Linda Gibson insists that print media gets a raw deal when it comes to audience measurements and this urgently needs to be changed.
The phrase “it was on the front page of the newspaper” still holds gravitas, yet it isn’t a secret that despite the importance of newspapers as conveyers of authority and truth, this medium is losing advertising spend to other media.
The question to ask, however, is if the ‘print currency’ – namely the Audit Bureau of Circulation (ABC) – is a fair measurement by which to gauge the success of newspapers in South Africa. Media measurement across the industry spectrum appears to be outdated and imbalanced.
For instance, the South African Audience Research Foundation (Saarf) TV Audience Measurement Survey (TAMS) is issued daily, so that TV ad sales teams can show frequent results to media agencies and advertisers.
The TAMS panel comprises households who have access to working TV sets. By comparison, the print reach estimate is based on everyone in South Africa and is not restricted to those who buy newspapers and magazines. Simply put, the numbers are favourably skewed towards the smaller TAMS sample.
Chris Eyre of Essential Media Solutions consultancy, says, “TV reach is therefore reflected as higher than it should be and, on the same basis, print readership should also be higher, if based on the same logic. Print gets a rather raw deal, but advertisers and media agencies insist on audited figures.”
The Ipsos Report ‘Understanding Newspaper Audiences’ states that there are weaknesses in the old-style print surveys. Most of the 90 or so surveys around the world only publish data that averages over a six- or 12-month period. This means that the nuances of frequent consumption are not captured.
“The lack of granularity in newspaper audience measurement often means that advertising in the medium is not measured or not measured correctly. It is therefore likely to lose funds to other media when budgets are allocated,” the report says.
Hence, the two main methods of proving newspapers’ worth to advertisers cannot truly capture actual behaviour. There have been attempts by some countries around the world, however, to mould a realistic and fair ‘print currency’ model.
Grant Robertson of research company Ask Afrika provided details of Canada’s print currency model. The Print Measurement Bureau, comScore and Inc announced late last year the release of a ‘fused’ database linking Canadians’ online media habits with print readership data, along with product and brand usage, all in a single database. “The industry welcomes the combined print and website audience data as it can now demonstrate to buyers and planners the unduplicated audience from both channels,” he said.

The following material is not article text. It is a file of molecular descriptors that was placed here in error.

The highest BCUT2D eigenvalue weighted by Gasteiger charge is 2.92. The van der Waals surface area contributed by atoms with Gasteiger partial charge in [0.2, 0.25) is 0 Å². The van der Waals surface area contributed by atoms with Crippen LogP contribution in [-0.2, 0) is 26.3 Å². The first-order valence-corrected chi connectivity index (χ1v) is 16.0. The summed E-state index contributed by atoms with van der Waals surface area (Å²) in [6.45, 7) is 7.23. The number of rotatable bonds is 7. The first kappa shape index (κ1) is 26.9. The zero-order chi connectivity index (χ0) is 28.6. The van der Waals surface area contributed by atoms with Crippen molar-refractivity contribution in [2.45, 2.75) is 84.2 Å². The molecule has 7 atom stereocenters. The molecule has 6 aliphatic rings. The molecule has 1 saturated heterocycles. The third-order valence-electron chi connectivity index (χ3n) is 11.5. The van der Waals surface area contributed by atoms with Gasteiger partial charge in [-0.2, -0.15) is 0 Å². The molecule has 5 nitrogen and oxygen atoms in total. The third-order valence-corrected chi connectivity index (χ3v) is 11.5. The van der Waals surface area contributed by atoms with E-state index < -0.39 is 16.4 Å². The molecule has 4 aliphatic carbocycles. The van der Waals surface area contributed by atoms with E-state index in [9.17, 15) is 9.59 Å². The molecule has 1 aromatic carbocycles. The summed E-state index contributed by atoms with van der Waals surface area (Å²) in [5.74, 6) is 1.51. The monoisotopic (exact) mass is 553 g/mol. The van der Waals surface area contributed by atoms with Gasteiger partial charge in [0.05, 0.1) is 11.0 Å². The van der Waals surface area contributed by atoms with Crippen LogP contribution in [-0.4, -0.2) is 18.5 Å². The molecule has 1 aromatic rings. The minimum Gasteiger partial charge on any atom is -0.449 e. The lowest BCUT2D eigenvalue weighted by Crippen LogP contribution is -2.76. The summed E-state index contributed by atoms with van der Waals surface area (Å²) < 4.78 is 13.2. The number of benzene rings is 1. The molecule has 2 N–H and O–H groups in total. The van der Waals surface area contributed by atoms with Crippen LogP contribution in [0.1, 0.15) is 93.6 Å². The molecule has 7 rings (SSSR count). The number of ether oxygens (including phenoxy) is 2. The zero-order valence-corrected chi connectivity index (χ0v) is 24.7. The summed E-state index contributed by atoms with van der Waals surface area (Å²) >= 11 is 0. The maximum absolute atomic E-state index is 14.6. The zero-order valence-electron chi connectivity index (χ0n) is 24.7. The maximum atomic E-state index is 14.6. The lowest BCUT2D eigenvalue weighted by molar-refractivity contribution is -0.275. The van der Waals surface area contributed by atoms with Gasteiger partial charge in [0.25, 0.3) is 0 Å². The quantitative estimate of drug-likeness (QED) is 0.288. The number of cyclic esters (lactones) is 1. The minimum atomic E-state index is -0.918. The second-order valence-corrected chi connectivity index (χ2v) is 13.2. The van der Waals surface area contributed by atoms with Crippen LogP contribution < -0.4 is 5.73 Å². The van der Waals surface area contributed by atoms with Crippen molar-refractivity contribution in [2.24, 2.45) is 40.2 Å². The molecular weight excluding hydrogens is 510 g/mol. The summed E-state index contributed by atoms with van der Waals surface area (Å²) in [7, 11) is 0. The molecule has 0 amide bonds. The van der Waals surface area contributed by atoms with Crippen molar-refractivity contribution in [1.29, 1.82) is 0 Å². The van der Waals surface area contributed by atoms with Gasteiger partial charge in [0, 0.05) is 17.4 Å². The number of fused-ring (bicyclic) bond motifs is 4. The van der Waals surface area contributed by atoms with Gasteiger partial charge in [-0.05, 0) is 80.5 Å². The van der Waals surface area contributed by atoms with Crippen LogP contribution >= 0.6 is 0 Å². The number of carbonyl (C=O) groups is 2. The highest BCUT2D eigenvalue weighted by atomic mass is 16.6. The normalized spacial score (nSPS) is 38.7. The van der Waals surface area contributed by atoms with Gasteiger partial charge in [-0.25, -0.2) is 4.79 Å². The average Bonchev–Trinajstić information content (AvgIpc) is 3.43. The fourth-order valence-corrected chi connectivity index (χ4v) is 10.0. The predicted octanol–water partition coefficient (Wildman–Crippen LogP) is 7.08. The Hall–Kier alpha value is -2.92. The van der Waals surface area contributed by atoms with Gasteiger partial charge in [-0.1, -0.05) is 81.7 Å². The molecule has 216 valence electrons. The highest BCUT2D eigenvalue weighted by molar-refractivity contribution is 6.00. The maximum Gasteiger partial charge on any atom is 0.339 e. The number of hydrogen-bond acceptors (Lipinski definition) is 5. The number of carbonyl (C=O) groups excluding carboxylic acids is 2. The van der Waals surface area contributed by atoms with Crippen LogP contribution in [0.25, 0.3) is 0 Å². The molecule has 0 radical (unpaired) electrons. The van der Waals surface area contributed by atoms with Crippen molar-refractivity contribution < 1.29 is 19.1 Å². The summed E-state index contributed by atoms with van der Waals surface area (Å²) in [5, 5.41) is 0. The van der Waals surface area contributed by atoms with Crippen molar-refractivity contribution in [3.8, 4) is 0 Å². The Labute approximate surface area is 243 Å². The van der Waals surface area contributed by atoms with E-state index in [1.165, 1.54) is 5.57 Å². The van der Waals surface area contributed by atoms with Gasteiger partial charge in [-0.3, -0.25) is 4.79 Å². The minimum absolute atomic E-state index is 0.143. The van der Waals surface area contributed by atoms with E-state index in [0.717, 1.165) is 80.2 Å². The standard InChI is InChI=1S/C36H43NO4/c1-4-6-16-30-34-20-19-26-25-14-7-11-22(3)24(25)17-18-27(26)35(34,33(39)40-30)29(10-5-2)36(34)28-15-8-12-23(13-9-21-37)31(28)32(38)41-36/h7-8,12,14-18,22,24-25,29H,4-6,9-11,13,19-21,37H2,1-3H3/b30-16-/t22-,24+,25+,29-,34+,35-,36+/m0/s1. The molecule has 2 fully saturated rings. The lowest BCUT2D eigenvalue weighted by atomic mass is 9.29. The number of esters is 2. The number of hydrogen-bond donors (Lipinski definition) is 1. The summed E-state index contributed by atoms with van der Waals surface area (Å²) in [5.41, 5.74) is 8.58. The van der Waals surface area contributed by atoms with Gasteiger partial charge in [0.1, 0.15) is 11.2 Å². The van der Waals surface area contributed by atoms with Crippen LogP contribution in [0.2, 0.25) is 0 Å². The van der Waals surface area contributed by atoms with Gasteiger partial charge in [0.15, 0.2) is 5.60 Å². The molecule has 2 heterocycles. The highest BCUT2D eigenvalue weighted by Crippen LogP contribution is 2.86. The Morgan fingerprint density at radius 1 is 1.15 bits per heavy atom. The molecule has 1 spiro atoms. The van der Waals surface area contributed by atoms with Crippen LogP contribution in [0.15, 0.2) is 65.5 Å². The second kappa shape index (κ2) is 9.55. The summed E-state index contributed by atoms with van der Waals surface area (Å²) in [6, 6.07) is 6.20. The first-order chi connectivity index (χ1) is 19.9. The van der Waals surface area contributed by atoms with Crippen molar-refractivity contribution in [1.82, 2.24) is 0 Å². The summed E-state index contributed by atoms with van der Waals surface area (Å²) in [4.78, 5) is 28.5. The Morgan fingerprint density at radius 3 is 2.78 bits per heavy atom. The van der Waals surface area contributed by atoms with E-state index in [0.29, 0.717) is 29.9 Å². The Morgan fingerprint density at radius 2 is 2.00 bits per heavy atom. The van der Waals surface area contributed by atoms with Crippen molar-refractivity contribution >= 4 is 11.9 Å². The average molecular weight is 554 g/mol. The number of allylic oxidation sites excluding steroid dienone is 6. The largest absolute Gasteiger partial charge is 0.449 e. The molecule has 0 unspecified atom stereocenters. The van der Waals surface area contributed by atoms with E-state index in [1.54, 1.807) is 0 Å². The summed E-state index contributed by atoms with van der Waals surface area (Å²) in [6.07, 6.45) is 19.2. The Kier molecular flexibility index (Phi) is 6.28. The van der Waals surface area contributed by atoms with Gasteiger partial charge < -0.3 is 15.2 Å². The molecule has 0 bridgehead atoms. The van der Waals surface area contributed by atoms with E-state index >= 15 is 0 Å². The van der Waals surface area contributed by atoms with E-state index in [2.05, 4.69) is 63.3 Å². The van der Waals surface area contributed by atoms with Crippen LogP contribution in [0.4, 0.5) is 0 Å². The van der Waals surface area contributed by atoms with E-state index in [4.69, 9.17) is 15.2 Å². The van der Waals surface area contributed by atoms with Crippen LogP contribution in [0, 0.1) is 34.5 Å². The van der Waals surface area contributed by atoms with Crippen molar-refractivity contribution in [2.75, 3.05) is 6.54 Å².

In the United Kingdom, the National Readership Survey (NRS) launched its new print and digital dataset, NRS PADD, which included the website and print readership figures for all the major UK national newspapers and consumer magazines, as well as data from over 400 non-publisher websites. Robertson explained that alongside headline readership figures, users will also be able to review unique audience figures for print and online as well as the unduplicated combined net audience, comparisons between age and demographic profile data and an integrated model of reach and frequency for print and online.
In a time of unprecedented technological change, the newspaper industry must now look at giving advertisers what they really want: a mix of print and digital solutions. This will inform the future of the ‘print currency’ as it morphs into including print’s digital properties.
The International News Media Association (INMA) report, ‘Making Print and Digital Work for Advertisers’, says, “Hand-in-hand with their evolution to multimedia companies, (print) publishers are re-positioning themselves as a toolkit of print and digital marketing solutions… As it becomes comfortable with the credibility and relevance of the brand environment across platforms, the advertising community is warming to the idea of the news media company as a toolkit of solutions.”
INMA’s report asserts that advertisers and media agencies want their campaigns to be real-time, relevant, engaging, personalised and social. Print plays a role in this, “but not an exclusive role as in the past”.
“The advertising community tells INMA that as it relates to publishers, they want to move from pure reach to quality reach, target reach, content with high engagement, substantial purchase intention and relevant data and actionable audiences,” the report adds.
In an online world, the fairest representation of total audience includes digital and is garnered at more frequent intervals.
Saarf chairperson Clare O’Neil says, “We need to take control as best we can of our changing industry landscape, and make plans now that will ensure that our vital research currencies continue to thrive into the future.”
We face a rapidly changing media landscape. Content is breaking out of the traditional media boxes and spreading across platforms, mutating and proliferating at speed and, as a result, media audience research will need to adapt to these changes.
And O’Neil asks, “Does this mean we need to change how our media audience currencies are carried out? If we have to change everything, how will we fund it?”
We will have to all sit down together and forge a path ahead to find the answers to these questions.
Linda Gibson is the chief executive officer of Ads24, the national sales and trade marketing division of Media24 Newspapers and their digital properties.